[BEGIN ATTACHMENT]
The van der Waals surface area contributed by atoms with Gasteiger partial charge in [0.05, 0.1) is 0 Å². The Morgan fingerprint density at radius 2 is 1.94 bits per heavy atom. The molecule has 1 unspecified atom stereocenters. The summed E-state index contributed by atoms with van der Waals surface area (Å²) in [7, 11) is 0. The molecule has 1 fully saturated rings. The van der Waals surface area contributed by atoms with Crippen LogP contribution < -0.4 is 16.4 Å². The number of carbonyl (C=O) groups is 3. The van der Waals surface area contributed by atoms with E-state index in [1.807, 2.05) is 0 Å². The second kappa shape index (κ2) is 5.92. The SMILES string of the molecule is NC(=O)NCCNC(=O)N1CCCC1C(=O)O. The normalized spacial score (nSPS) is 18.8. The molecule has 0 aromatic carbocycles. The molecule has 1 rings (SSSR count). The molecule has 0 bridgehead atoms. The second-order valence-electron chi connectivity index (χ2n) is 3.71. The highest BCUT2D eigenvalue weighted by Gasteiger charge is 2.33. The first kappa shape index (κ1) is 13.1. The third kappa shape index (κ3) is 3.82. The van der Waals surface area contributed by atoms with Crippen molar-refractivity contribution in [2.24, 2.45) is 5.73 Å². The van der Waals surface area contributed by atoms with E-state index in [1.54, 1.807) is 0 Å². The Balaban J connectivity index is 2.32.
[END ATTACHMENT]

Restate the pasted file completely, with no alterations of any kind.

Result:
The van der Waals surface area contributed by atoms with Gasteiger partial charge in [0.05, 0.1) is 0 Å². The Morgan fingerprint density at radius 2 is 1.94 bits per heavy atom. The molecule has 1 unspecified atom stereocenters. The summed E-state index contributed by atoms with van der Waals surface area (Å²) in [7, 11) is 0. The molecule has 1 fully saturated rings. The van der Waals surface area contributed by atoms with Crippen LogP contribution < -0.4 is 16.4 Å². The number of carbonyl (C=O) groups is 3. The van der Waals surface area contributed by atoms with E-state index in [1.807, 2.05) is 0 Å². The second kappa shape index (κ2) is 5.92. The SMILES string of the molecule is NC(=O)NCCNC(=O)N1CCCC1C(=O)O. The normalized spacial score (nSPS) is 18.8. The molecule has 0 aromatic carbocycles. The molecule has 1 rings (SSSR count). The molecule has 0 bridgehead atoms. The second-order valence-electron chi connectivity index (χ2n) is 3.71. The highest BCUT2D eigenvalue weighted by Gasteiger charge is 2.33. The first kappa shape index (κ1) is 13.1. The third kappa shape index (κ3) is 3.82. The van der Waals surface area contributed by atoms with Crippen molar-refractivity contribution in [2.24, 2.45) is 5.73 Å². The van der Waals surface area contributed by atoms with E-state index in [1.54, 1.807) is 0 Å². The Balaban J connectivity index is 2.32.